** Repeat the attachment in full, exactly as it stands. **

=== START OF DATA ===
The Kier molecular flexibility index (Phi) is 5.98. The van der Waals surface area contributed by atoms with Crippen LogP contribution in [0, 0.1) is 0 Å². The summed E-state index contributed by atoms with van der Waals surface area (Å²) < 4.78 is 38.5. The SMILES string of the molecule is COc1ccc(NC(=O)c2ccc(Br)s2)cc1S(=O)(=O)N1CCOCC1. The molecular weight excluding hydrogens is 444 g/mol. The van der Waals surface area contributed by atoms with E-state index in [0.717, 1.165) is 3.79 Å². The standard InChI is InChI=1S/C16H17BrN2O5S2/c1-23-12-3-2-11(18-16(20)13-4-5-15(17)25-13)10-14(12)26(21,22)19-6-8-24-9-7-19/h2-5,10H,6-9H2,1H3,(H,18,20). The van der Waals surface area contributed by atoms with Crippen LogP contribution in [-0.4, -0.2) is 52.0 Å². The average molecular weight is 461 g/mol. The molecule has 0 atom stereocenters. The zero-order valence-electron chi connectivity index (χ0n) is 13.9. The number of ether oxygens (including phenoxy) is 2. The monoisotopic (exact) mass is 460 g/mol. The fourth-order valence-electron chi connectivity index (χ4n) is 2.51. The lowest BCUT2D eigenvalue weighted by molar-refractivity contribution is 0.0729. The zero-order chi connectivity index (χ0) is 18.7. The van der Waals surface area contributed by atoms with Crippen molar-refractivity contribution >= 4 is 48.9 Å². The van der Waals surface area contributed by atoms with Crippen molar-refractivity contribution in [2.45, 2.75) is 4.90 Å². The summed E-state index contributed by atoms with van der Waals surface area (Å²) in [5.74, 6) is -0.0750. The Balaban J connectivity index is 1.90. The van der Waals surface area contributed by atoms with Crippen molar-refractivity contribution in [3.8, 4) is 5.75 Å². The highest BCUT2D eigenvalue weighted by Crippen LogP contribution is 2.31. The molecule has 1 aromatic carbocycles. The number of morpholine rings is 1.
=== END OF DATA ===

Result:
The Kier molecular flexibility index (Phi) is 5.98. The van der Waals surface area contributed by atoms with Crippen LogP contribution in [0, 0.1) is 0 Å². The summed E-state index contributed by atoms with van der Waals surface area (Å²) < 4.78 is 38.5. The SMILES string of the molecule is COc1ccc(NC(=O)c2ccc(Br)s2)cc1S(=O)(=O)N1CCOCC1. The molecular weight excluding hydrogens is 444 g/mol. The van der Waals surface area contributed by atoms with E-state index in [0.717, 1.165) is 3.79 Å². The standard InChI is InChI=1S/C16H17BrN2O5S2/c1-23-12-3-2-11(18-16(20)13-4-5-15(17)25-13)10-14(12)26(21,22)19-6-8-24-9-7-19/h2-5,10H,6-9H2,1H3,(H,18,20). The van der Waals surface area contributed by atoms with Crippen LogP contribution in [-0.4, -0.2) is 52.0 Å². The average molecular weight is 461 g/mol. The molecule has 0 atom stereocenters. The zero-order valence-electron chi connectivity index (χ0n) is 13.9. The number of ether oxygens (including phenoxy) is 2. The monoisotopic (exact) mass is 460 g/mol. The fourth-order valence-electron chi connectivity index (χ4n) is 2.51. The lowest BCUT2D eigenvalue weighted by molar-refractivity contribution is 0.0729. The zero-order chi connectivity index (χ0) is 18.7. The van der Waals surface area contributed by atoms with Crippen molar-refractivity contribution >= 4 is 48.9 Å². The van der Waals surface area contributed by atoms with Crippen molar-refractivity contribution in [2.45, 2.75) is 4.90 Å². The summed E-state index contributed by atoms with van der Waals surface area (Å²) in [5.74, 6) is -0.0750. The Balaban J connectivity index is 1.90. The van der Waals surface area contributed by atoms with Crippen molar-refractivity contribution in [3.8, 4) is 5.75 Å². The highest BCUT2D eigenvalue weighted by Crippen LogP contribution is 2.31. The molecule has 1 aromatic carbocycles. The number of morpholine rings is 1.